Debate IconThis last week I had an opportunity to function as the judge in a mock criminal trial at Compass Academy in Idaho Falls. I don’t do criminal law and had to do a bit of preparation. I was a bit nervous on the day of the trial.

But, I so enjoyed my two hours there and I was struck by a single, central point:  Today’s high school students are highly capable, talented and are well equipped to make the world a better place (of note, my daughter goes to Compass and is graduating this week).

The mock court scenario was a murder at the school where the alleged perpetrator purportedly used a hammer to do-in the victim.  The defendant asserted that a masked third party was the guilty party.

I was so impressed by the Compass students.  Two female students handled the prosecution. A male and female pair led the defense.  Others functioned as the bailiff and the various witnesses. A jury of parents, students, an LDS seminary instructor and various teachers decided the case.

The four “attorneys” did a stellar job of making passionate opening and closing statements and questioning the witnesses. They dressed appropriately and had a demeanor that many practicing lawyers can’t match.

The court bailiff was dressed in an officer’s uniform (from the Blackfoot Police Department) and swore in the witnesses and handled the various items of evidence with aplomb.

Each witness (many in costume) knew their story by heart and were believable as the defendant’s mother, the investigating police officer, and various other players.

The jury listened attentively — many taking notes — and rendered a “not guilty” verdict after due consideration.

Compass team teachers Joseph Timchak and Holly Dasher deserve kudos as do Idaho Falls prosecutor Jeff Thomason who worked extensively with the students.

Adults love to grumble about young people: Their fashions are bizarre, their music is awful and they are lazy. Yet, the same was said by the parents of those who complain today.

Today’s youth are simply better.  They are more likely to graduate from high school and go onto college than those who came before them.  They smoke and drink less than previous generations. They do far more homework than my generation did. They delay sexual activity and their abortion rate is less than half of what it was 30 years ago.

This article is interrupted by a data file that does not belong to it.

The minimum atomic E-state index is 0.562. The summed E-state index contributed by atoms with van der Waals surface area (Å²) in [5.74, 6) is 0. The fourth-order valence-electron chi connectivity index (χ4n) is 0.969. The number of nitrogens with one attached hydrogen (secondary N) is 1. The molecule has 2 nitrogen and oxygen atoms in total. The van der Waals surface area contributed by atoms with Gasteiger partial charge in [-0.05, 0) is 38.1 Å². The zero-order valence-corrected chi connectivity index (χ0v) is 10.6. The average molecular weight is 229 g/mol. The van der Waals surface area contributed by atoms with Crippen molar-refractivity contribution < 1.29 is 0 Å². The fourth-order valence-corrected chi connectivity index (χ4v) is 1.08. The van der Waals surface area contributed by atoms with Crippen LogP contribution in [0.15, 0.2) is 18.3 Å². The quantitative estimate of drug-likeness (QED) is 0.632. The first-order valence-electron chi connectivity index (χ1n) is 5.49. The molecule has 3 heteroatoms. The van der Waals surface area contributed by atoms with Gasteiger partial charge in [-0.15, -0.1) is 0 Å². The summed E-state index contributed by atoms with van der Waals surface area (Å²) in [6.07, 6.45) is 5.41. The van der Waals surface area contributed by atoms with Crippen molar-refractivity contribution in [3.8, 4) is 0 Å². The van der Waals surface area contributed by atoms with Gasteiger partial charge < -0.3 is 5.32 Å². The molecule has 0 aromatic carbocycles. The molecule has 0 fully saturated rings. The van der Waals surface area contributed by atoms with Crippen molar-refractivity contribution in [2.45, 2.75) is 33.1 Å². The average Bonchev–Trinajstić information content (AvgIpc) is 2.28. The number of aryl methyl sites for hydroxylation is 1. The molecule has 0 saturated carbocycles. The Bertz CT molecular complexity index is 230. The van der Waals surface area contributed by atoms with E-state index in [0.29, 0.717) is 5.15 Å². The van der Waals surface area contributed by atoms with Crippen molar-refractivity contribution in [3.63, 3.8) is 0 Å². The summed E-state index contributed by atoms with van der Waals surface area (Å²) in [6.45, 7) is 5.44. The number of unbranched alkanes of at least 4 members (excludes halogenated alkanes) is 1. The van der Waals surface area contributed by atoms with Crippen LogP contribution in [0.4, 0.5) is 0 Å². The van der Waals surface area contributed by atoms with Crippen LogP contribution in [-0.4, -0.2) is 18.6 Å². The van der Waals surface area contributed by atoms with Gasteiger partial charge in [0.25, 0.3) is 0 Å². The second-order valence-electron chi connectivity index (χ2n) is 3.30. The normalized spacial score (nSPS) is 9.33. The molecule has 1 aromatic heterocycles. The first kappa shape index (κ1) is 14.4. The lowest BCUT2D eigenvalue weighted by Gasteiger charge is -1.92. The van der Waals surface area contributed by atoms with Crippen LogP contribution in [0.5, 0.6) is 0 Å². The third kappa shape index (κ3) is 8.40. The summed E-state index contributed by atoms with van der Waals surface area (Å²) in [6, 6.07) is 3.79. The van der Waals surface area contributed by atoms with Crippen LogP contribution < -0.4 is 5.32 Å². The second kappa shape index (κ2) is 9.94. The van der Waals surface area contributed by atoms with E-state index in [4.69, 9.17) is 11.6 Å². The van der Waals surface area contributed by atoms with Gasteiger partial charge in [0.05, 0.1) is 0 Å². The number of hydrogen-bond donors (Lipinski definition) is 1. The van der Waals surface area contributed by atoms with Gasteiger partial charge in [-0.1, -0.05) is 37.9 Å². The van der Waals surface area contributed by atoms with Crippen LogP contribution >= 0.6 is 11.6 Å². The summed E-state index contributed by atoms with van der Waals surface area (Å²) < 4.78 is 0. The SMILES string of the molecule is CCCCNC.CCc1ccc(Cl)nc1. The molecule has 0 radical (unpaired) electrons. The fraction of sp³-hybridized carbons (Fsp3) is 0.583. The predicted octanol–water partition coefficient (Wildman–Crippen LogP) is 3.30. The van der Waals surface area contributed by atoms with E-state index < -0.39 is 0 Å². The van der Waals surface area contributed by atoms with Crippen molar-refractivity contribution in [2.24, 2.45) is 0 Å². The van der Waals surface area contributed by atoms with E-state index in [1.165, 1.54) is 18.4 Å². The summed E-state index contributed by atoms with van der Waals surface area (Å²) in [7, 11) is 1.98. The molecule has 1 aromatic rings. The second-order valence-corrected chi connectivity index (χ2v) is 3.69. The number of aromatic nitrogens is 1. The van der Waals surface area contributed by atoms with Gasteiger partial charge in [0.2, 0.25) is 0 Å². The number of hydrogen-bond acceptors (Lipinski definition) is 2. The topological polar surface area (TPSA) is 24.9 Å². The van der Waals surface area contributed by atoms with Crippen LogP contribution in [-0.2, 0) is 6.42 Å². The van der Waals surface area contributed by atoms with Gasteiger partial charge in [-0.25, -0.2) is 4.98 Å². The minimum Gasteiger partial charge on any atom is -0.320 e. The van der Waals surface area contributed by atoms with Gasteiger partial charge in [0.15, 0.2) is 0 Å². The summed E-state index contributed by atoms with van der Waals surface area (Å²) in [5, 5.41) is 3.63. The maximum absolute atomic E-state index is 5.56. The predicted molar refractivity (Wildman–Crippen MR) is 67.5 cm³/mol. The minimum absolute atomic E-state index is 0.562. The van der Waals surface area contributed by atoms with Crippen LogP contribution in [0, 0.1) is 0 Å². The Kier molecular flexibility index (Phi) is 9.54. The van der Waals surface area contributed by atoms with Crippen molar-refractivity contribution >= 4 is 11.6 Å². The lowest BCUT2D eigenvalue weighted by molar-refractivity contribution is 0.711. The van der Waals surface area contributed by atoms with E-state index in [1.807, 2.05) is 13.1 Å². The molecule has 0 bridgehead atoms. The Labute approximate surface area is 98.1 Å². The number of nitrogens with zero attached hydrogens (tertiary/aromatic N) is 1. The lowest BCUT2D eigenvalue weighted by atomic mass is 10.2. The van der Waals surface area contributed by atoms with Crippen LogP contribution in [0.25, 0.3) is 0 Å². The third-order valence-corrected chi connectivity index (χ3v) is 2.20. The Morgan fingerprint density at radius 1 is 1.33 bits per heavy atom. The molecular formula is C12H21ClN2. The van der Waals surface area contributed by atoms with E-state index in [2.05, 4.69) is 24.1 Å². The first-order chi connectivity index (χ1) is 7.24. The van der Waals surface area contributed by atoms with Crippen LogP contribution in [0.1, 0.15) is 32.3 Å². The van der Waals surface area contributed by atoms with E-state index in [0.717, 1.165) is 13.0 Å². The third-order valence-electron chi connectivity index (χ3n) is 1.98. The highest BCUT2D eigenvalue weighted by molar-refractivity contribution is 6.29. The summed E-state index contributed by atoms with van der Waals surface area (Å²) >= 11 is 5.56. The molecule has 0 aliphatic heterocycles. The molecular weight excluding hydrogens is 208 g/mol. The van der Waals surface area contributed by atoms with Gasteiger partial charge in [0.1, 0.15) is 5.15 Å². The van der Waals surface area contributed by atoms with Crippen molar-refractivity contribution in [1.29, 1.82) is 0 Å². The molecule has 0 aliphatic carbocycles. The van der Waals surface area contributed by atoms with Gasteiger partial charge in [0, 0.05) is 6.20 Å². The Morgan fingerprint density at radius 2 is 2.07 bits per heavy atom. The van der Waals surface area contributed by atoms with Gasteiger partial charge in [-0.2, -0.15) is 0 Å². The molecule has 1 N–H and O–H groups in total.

Their music may still leave something to be desired . . . But, they will be in a position to tackle the challenges of tomorrow. Their peers are diverse in background.  They have little tolerance for those who bash minorities, gays, or others. The politics of so many in today’s discourse will not register with them.

I do feel bad for some of the challenges we will leave them.  They will deal with a rapidly rising federal deficit.  Healthcare and higher education will likely be huge financial burdens. They will function in a world still marked by violent states. Hopefully, they will do better than those who preceded them.

Overall, though, their future is bright. They live and breathe technology. They will drive tomorrow’s medical advances, build the next generation’s cool devices and embrace exploration of our solar system. 

I am confident that their inherent talents and skills will leave our nation and world better.

Steve Taggart is an Idaho Falls attorney specializing in bankruptcy (www.MaynesTaggart.com).  He has an extensive background in politics and public policy. He can be reached at This email address is being protected from spambots. You need JavaScript enabled to view it..